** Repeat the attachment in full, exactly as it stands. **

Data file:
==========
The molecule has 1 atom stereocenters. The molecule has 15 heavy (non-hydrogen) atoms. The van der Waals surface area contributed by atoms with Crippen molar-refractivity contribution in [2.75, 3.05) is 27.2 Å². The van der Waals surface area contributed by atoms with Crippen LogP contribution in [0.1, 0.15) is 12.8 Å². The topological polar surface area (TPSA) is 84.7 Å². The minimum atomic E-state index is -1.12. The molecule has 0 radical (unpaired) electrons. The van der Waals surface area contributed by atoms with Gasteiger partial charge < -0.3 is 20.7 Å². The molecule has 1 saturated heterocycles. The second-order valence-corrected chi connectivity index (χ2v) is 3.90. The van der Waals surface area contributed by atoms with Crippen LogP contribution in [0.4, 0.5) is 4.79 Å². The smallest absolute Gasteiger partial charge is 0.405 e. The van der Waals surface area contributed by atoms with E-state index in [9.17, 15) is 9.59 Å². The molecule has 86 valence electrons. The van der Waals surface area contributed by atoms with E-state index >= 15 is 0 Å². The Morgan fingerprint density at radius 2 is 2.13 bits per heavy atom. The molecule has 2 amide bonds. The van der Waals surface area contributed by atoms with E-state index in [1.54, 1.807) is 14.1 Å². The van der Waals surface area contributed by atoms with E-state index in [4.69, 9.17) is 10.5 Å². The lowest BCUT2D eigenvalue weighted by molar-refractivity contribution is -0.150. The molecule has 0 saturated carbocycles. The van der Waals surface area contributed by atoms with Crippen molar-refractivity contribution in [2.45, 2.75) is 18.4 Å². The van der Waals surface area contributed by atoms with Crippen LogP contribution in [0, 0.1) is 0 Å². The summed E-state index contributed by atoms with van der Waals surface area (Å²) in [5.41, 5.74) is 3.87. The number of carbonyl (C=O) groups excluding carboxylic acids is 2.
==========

The molecule has 1 atom stereocenters. The molecule has 15 heavy (non-hydrogen) atoms. The van der Waals surface area contributed by atoms with Crippen molar-refractivity contribution in [2.75, 3.05) is 27.2 Å². The van der Waals surface area contributed by atoms with Crippen LogP contribution in [0.1, 0.15) is 12.8 Å². The topological polar surface area (TPSA) is 84.7 Å². The minimum atomic E-state index is -1.12. The molecule has 0 radical (unpaired) electrons. The van der Waals surface area contributed by atoms with Gasteiger partial charge < -0.3 is 20.7 Å². The molecule has 1 saturated heterocycles. The second-order valence-corrected chi connectivity index (χ2v) is 3.90. The van der Waals surface area contributed by atoms with Crippen LogP contribution in [0.4, 0.5) is 4.79 Å². The smallest absolute Gasteiger partial charge is 0.405 e. The van der Waals surface area contributed by atoms with E-state index in [9.17, 15) is 9.59 Å². The molecule has 86 valence electrons. The van der Waals surface area contributed by atoms with E-state index >= 15 is 0 Å². The Morgan fingerprint density at radius 2 is 2.13 bits per heavy atom. The molecule has 2 amide bonds. The van der Waals surface area contributed by atoms with E-state index in [1.54, 1.807) is 14.1 Å². The van der Waals surface area contributed by atoms with E-state index in [4.69, 9.17) is 10.5 Å². The lowest BCUT2D eigenvalue weighted by molar-refractivity contribution is -0.150. The molecule has 0 saturated carbocycles. The van der Waals surface area contributed by atoms with Crippen molar-refractivity contribution in [2.45, 2.75) is 18.4 Å². The van der Waals surface area contributed by atoms with Crippen LogP contribution in [0, 0.1) is 0 Å². The summed E-state index contributed by atoms with van der Waals surface area (Å²) in [5.41, 5.74) is 3.87. The number of carbonyl (C=O) groups excluding carboxylic acids is 2.